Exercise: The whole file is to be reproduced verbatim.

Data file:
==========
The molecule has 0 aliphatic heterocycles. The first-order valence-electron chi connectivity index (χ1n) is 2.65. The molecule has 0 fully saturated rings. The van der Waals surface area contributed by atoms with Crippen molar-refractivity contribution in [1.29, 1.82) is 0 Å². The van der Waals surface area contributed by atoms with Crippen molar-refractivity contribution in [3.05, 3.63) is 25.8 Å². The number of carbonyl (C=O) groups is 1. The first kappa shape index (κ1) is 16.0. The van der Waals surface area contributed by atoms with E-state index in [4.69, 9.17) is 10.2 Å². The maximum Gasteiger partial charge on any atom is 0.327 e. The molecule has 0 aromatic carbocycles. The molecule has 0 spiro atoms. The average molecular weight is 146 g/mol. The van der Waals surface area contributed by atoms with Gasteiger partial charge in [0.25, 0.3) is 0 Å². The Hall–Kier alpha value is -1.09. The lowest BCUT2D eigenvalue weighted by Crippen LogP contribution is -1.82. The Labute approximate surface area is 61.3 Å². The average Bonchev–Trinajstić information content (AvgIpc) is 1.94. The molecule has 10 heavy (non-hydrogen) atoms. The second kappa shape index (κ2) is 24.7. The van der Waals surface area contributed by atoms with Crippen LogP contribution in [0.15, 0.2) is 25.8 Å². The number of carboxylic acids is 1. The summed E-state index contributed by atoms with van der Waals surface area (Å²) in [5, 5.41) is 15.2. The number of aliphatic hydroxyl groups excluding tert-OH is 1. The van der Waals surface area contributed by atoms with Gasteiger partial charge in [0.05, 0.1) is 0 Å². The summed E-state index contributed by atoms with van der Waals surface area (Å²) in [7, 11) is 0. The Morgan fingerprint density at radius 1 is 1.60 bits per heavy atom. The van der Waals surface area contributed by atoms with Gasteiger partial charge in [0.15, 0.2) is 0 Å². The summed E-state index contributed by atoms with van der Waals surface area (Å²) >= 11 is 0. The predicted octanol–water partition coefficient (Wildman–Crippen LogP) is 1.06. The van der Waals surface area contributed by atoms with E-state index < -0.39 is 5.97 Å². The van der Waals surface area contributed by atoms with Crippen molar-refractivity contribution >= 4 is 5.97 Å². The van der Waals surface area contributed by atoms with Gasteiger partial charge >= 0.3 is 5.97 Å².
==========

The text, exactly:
The molecule has 0 aliphatic heterocycles. The first-order valence-electron chi connectivity index (χ1n) is 2.65. The molecule has 0 fully saturated rings. The van der Waals surface area contributed by atoms with Crippen molar-refractivity contribution in [1.29, 1.82) is 0 Å². The van der Waals surface area contributed by atoms with Crippen molar-refractivity contribution in [3.05, 3.63) is 25.8 Å². The number of carbonyl (C=O) groups is 1. The first kappa shape index (κ1) is 16.0. The van der Waals surface area contributed by atoms with E-state index in [4.69, 9.17) is 10.2 Å². The maximum Gasteiger partial charge on any atom is 0.327 e. The molecule has 0 aromatic carbocycles. The molecule has 0 spiro atoms. The average molecular weight is 146 g/mol. The van der Waals surface area contributed by atoms with Gasteiger partial charge in [0.25, 0.3) is 0 Å². The Hall–Kier alpha value is -1.09. The lowest BCUT2D eigenvalue weighted by Crippen LogP contribution is -1.82. The Labute approximate surface area is 61.3 Å². The average Bonchev–Trinajstić information content (AvgIpc) is 1.94. The molecule has 10 heavy (non-hydrogen) atoms. The second kappa shape index (κ2) is 24.7. The van der Waals surface area contributed by atoms with Crippen LogP contribution in [0.15, 0.2) is 25.8 Å². The number of carboxylic acids is 1. The summed E-state index contributed by atoms with van der Waals surface area (Å²) in [5, 5.41) is 15.2. The number of aliphatic hydroxyl groups excluding tert-OH is 1. The van der Waals surface area contributed by atoms with Gasteiger partial charge in [0.05, 0.1) is 0 Å². The summed E-state index contributed by atoms with van der Waals surface area (Å²) in [7, 11) is 0. The Morgan fingerprint density at radius 1 is 1.60 bits per heavy atom. The van der Waals surface area contributed by atoms with Gasteiger partial charge in [0.15, 0.2) is 0 Å². The summed E-state index contributed by atoms with van der Waals surface area (Å²) >= 11 is 0. The predicted octanol–water partition coefficient (Wildman–Crippen LogP) is 1.06. The van der Waals surface area contributed by atoms with E-state index < -0.39 is 5.97 Å². The van der Waals surface area contributed by atoms with Crippen molar-refractivity contribution >= 4 is 5.97 Å². The van der Waals surface area contributed by atoms with Gasteiger partial charge >= 0.3 is 5.97 Å².